Of course, conflicts will continue in the future, but if humanity wants to survive, they must be resolved in new ways. The attempt by the West to rule the world after the collapse of the socialist system has shown its shortcomings and led to violence and increased conflict. That is why many countries, including those in the Global South and Global East, are seeking to build a more cooperative system and establish relationships that can lead to a smooth resolution of disputes. While it is impossible to idealize relations between non-Western countries and there are still problems, the trend towards a new world order is clear and the process is ongoing, although the details of the future remain uncertain.

Something else is obvious: without extreme efforts and a global revision of the system of relations between countries, particularly in the field of security, sustainable development cannot be achieved.

Unfortunately, the elites of Western countries are deaf to the call of time. They diligently divide the world into friends and foes. Somehow, it turns out that their allies are a minority, which, in turn, leads to contradictions and conflicts dividing the world. Furthermore, the ruling authorities in the West don’t even pretend to be creating or proposing a system of global security and effective governance. Instead, they persistently draw up imaginary lines: axes of evil, dangerous triangles, and similar constructs.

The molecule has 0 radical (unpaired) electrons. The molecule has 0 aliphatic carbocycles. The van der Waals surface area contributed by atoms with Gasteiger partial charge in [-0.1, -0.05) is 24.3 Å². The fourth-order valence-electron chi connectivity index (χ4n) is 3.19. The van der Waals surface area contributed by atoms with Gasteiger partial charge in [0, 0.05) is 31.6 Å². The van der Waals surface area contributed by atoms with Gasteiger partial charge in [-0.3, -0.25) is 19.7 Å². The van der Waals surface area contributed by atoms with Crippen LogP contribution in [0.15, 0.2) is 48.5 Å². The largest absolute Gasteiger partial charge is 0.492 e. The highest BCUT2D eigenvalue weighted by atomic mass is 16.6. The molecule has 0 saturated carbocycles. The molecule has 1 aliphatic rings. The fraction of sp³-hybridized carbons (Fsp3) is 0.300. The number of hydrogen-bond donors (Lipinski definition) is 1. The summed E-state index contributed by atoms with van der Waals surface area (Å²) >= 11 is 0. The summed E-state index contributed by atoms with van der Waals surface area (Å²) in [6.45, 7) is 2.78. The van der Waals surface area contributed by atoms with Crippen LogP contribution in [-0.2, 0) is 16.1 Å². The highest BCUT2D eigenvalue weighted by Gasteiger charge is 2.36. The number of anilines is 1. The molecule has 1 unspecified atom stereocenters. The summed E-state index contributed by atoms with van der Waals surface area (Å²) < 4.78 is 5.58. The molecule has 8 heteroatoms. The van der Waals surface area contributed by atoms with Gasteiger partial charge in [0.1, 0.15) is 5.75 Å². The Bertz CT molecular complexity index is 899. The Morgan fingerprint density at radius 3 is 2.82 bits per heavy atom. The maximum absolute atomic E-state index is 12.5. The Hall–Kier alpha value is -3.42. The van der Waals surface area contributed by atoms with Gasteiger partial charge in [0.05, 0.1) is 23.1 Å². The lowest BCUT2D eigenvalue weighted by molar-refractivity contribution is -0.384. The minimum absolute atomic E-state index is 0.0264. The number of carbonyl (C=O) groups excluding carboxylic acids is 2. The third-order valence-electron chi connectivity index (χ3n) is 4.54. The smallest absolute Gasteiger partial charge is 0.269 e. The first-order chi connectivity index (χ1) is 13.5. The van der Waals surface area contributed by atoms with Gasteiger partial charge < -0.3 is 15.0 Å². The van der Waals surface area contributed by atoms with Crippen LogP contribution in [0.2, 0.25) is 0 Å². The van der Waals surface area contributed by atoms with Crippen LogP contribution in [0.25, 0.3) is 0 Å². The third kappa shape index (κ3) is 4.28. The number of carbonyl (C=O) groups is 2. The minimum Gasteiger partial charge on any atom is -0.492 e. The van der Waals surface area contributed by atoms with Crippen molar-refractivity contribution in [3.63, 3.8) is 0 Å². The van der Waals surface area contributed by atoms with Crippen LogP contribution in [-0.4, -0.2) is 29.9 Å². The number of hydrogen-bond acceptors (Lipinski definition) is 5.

In general, the creation of a new world order is not an easy task, it is a long and somewhat risky process. But we must strive for it, and it is necessary to build a new system of global self-regulation. All these issues will be discussed at the Valdai Club's session "Conflict or Harmony? The Secret of Proper Development in the 21st Century," which will take place at SPIEF-2024 on June 6th.

By the way, the film "Atlas" ends with a kind of harmony. There are different types of artificial intelligence, one of which is seized by a thirst for peace no matter what, and is willing to destroy the lives of all humanity at any cost. Another type of AI is ready to save people by finding a harmonious relationship with them. The winner is the AI seeking harmony, which is willing to pursue a synthesis with humans. As the film is Western, the harmonious AI is portrayed as an obedient ethnic native who has memorized the customs of white masters, such as how much sugar to add to coffee. Thus, the idea of a new world even reaches the remote corners of Hollywood, although in a somewhat distorted manner.

New Connectivity
Andrey Bystritskiy
A new edifice of the world economy cannot be built overnight, but, obviously, the process of its construction has already begun. We can see firsthand that although the current crisis has complicated international economic communication, at the same time it has awakened many new forces that are willing to seize the moment to take a better place in the global economy, writes Valdai Club Chairman Andrey Bystritskiy.
Message from the Chairman